Olaf Reinhartz

Publication Details

  • The hemi-Mustard/bidirectional Glenn atrial switch procedure in the double-switch operation for congenitally corrected transposition of the great arteries: Rationale and midterm results JOURNAL OF THORACIC AND CARDIOVASCULAR SURGERY Malhotra, S. P., Reddy, V. M., Qiu, M., Pirolli, T. J., Barboza, L., Reinhartz, O., Hanley, F. L. 2011; 141 (1): 162-170

    Abstract:

    This study was undertaken to assess the risks and benefits of the double-switch operation using a hemi-Mustard atrial switch procedure and the bidirectional Glenn operation for congenitally corrected transposition of the great arteries. To avoid complications associated with the complete Senning and Mustard procedures and to assist right-heart hemodynamics, we favor a modified atrial switch procedure, consisting of a hemi-Mustard procedure to baffle inferior vena caval return to the tricuspid valve in conjunction with a bidirectional Glenn operation.Between January 1994 and September 2009, anatomic repair was achieved in 48 patients. The Rastelli-atrial switch procedure was performed in 25 patients with pulmonary atresia and the arterial-atrial switch procedure was performed in 23 patients. A hemi-Mustard procedure was the atrial switch procedure for 70% (33/48) of anatomic repairs.There was 1 in-hospital death after anatomic repair. There were no late deaths or transplantation. At a median follow-up of 59.2 months, 43 of 47 survivors are in New York Heart Association class I. Bidirectional Glenn operation complications were uncommon (2/33), limited to the perioperative period, and seen in patients less than 4 months of age. Atrial baffle-related reoperations or sinus node dysfunction have not been observed. Tricuspid regurgitation decreased from a mean grade of 2.3 to 1.2 after repair (P = .00002). Right ventricle-pulmonary artery conduit longevity is significantly improved.We describe a 15-year experience with the double-switch operation using a modified atrial switch procedure with favorable midterm results. The risks of the hemi-mustard and bidirectional Glenn operation are minimal and are limited to a well-defined patient subset. The benefits include prolonged conduit life, reduced baffle- and sinus node-related complications, and technical simplicity.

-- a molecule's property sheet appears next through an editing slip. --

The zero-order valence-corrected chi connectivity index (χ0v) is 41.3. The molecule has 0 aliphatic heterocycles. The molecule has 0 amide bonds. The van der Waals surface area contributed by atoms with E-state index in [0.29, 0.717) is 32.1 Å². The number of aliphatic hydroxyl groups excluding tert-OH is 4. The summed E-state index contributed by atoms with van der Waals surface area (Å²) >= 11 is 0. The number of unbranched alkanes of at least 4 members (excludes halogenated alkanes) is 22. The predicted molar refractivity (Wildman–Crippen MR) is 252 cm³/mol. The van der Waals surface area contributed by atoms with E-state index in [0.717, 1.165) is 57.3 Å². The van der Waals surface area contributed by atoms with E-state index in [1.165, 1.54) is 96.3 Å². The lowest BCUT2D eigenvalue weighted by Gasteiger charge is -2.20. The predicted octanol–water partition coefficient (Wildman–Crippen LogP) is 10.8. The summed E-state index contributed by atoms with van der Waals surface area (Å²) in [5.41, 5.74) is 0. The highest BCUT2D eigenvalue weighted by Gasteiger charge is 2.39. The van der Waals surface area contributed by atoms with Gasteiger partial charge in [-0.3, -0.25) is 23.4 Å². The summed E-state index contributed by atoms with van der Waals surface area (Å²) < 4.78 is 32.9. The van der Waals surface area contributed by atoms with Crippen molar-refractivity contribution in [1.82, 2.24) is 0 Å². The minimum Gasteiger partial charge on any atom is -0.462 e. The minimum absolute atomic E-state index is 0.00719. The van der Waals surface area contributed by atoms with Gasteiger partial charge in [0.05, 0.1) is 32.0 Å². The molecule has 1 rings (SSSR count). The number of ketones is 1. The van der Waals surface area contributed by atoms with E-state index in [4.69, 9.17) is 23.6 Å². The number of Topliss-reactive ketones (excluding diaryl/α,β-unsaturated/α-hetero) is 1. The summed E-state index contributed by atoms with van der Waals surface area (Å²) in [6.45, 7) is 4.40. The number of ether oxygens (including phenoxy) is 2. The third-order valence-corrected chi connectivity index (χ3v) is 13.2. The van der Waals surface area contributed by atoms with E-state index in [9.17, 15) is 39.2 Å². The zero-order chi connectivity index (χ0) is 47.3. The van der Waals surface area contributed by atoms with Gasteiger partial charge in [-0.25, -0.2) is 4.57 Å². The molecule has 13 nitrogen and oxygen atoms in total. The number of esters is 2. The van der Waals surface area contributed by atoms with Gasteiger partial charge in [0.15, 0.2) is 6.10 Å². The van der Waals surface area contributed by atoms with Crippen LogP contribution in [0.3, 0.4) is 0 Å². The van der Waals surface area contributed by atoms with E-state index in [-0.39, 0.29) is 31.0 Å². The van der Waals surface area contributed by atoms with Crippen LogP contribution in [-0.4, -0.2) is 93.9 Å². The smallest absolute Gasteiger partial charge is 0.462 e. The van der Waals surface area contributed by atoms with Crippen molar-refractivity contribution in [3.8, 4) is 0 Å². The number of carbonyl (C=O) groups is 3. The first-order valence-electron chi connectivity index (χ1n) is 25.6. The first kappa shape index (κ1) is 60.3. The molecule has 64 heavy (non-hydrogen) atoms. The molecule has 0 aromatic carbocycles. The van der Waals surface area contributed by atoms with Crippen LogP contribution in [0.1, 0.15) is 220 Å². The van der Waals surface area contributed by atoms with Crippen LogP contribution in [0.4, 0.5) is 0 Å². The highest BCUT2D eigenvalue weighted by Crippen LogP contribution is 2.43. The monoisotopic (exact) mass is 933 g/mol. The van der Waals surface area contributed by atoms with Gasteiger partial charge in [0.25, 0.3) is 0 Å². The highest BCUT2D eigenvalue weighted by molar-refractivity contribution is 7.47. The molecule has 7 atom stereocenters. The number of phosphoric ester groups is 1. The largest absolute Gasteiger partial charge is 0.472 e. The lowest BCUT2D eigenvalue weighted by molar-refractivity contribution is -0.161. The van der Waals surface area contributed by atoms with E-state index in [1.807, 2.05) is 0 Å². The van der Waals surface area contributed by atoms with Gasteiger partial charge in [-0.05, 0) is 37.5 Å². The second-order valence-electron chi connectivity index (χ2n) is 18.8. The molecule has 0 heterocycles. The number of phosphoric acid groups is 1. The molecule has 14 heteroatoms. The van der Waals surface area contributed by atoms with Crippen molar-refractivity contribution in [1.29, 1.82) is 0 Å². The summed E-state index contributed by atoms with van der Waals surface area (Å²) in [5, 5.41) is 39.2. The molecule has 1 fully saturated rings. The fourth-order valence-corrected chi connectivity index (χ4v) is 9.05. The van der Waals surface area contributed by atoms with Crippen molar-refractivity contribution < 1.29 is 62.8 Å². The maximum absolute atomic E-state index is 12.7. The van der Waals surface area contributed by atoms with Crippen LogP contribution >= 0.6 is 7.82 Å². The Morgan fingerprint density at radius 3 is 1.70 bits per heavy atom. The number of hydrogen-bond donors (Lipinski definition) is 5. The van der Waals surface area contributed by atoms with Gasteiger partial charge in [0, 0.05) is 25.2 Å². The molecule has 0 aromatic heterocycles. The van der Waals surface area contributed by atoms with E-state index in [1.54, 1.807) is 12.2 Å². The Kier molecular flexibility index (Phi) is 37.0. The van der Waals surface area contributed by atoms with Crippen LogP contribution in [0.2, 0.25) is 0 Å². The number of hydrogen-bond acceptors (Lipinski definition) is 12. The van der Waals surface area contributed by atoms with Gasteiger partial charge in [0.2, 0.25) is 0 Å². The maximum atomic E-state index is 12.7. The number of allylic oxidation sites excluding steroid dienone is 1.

View details for DOI 10.1016/j.jtcvs.2010.08.063

    View details for Web of Science ID 000285407500029

    View details for PubMedID 21055773

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